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Tasimelteon (Hetlioz®): First FDA Approved Pharmacologic Agent for Treatment of Non-24 in Completely Blind Individuals

By: Beatrisa Popovitz, Senior Staff Editor

On January 31st 2014, the FDA announced the release of a revolutionary new drug, tasimelteon (Hetlioz®). Tasimeleton is the first developed treatment of non-24-hour sleep-wake cycle syndrome in blind individuals.1 Formulated by Vanda Pharmaceuticals Inc., this melatonin receptor agonist works by binding to and activating the MT1 and MT2 melatonin receptors in the brain, thereby promoting the release of melatonin and in turn, a normal circadian rhythm.2 Prior to the approval of this pharmacologic agent, melatonin was a common treatment option for blind individuals.3

Non-24-hour sleep-wake cycle syndrome is a circadian rhythm disorder in which the body’s natural 24-hour circadian rhythm or “biological clock” does not operate on a normal schedule. Those with the disorder tend to have longer than average circadian rhythms, usually lasting 25 to 26 hours and resulting in unusual sleep times and unbalanced sleep-wake patterns. Although rare in the general population (0.03% incidence rate), non-24-hour sleep-wake cycle syndrome is very common in the blind; over 50% of blind individuals live with this condition.3,4 The high incidence of this condition in the blind population is mainly attributed to the effect of sight on the synchronization of circadian rhythm. Light signals the brain to become aware of the time of day. Without light, the body’s natural clock runs with a compilation of extra minutes, eventually leading to a reverse circadian rhythm. As a result, individuals can find themselves asleep during the day and awake at night, as melatonin (normally released by the body in the evening) is released during the day, and cortisol (normally released during the day) is released at night.5 Overall, those suffering

from non-24 have difficulty falling asleep and staying awake, and possess a general feeling of grogginess and sluggishness. This disorder interferes with from non-24 have difficulty falling asleep and staying awake, and possess a general feeling of grogginess and sluggishness. This disorder interferes with daily life activities and has a negative impact on overall performance, productivity, and mood.

Tasimelteon’s effectiveness was established and evaluated in two “randomized double-masked, placebo-controlled, multicenter, parallel-group studies” in 104 totally blind individuals with non-24 hour sleep-wake cycle disorder. In Study 1 (SET), 84 patients randomly received either 20 mg tasimelteon or placebo every night for up to 6 months, while 20 participants in Study 2 (RESET, a randomized withdrawal trial that assessed maintenance) received either 20 mg tasimelteon or placebo for 3 months. Patients in the latter group then either received placebo or continued the active drug treatment, for 2 months.2 The primary endpoints were duration and timing of nighttime sleep and daytime naps, as well as entrainment rate of circadian rhythm.  Significant improvement was seen with the use of tasimelteon in comparison to placebo.6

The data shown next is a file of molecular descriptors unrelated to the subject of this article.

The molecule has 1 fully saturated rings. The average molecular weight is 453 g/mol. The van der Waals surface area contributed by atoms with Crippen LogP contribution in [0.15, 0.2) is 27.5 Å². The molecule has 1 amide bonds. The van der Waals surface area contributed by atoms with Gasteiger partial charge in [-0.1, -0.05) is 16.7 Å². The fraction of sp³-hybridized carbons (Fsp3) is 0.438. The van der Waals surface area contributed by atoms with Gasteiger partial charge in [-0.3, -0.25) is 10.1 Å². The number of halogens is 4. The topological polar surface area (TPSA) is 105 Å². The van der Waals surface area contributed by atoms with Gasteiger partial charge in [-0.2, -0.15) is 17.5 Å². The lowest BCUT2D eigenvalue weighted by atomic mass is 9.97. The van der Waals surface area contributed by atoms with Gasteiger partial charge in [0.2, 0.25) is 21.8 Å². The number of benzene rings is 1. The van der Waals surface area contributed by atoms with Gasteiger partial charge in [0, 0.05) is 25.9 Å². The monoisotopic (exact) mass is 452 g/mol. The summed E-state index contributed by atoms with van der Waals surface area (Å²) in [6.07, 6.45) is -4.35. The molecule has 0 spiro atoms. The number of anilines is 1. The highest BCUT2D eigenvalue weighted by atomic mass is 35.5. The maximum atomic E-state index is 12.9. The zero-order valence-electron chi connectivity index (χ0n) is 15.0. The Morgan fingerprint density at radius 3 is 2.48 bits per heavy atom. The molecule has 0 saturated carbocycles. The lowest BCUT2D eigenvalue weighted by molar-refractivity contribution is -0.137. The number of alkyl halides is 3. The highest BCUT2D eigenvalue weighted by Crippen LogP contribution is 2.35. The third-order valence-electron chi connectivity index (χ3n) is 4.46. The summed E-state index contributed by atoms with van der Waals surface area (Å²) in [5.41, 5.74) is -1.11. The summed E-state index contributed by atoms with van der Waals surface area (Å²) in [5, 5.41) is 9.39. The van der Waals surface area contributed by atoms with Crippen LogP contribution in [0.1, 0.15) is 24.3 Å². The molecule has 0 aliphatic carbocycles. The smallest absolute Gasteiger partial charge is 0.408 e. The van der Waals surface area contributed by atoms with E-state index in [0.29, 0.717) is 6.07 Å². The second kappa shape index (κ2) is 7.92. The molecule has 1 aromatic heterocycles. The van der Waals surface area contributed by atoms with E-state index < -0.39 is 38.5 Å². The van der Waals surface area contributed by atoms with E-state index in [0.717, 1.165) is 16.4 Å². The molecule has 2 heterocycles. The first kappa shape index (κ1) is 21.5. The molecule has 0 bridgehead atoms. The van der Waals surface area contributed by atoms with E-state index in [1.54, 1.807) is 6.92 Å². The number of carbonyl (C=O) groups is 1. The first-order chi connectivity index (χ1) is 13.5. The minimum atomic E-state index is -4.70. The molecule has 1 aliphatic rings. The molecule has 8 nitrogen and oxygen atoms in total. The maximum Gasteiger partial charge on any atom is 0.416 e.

The most commonly reported side effects include headaches, nightmares, elevated alanine aminotransferase enzymes, upper respiratory tract infections, and urinary tract infections, with a possible increased risk of adverse events in persons 65 and older. The drug has been designated Pregnancy category C. CYP1A2 and 3A4 are the major isoenzymes involved in tasimelteon metabolism, and thus its use should be avoided with strong CYP1A2 inhibitors like fluvoxamine and with strong CYP3A4 inducers like rifampin due to increased exposure/greater risk of adverse drug reactions, and decreased exposure/decreased efficacy. No dose adjustment has been deemed necessary in renal impairment or in mild or moderate hepatic impairment.2

Tasimelteon is available as a 20 mg oral capsule to be taken on an empty stomach at bedtime, at approximately the same time each night. Vanda Pharmaceuticals anticipates releasing the product to the public by the spring of this year!2



  1. Clarke T. UPDATE 2-U.S. FDA approves Vanda’s circadian rhythm drug Hetlioz. Thomson Reuters, 31 Jan. 2014. Web. 12 Feb. 2014. <UPDATE 2-U.S. FDA approves Vanda’s circadian rhythm drug Hetlioz>.
  2. Prescribing Information. Vanda Pharmaceuticals Inc, Jan. 2014. Web. 12 Feb. 2014. <http://www.hetlioz.com/Content/HetliozPI.pdf>.
  3. Non-24 hour sleep wake syndrome. American Sleep Association. N.p., Sept. 2007. Web. 12 Feb. 2014. <http://www.sleepassociation.org/index.php?p=non24hour>.
  4. Non-24 Q&A – circadian sleep disorders network. Non-24 Q&A – Circadian Sleep Disorders Network. Circadian Sleep Disorders Network, 08 Nov. 2013. Web. 14 Feb. 2014. <http://www.circadiansleepdisorders.org/docs/N24-QandA.php>.
  5. What Is Non-24?. About Non-24 A Circadian Rhythm Disorder. Vanda Pharmaceuticals Inc, Dec. 2013. Web. 12 Feb. 2014. <http://www.non-24.com/about-non-24.php>.
  6. FDA approves Hetlioz: first treatment for non-24 hour sleep-wake disorder in blind individuals. U.S. Food and Drug Administration, 31 Jan. 2014. Web. 12 Feb. 2014.<http://www.fda.gov/newsevents/newsroom/pressannouncements/ucm384092.htm>

[pubmed_related keyword1=”tasimelteon” keyword2=”sleep” keyword3=”syndrome”]

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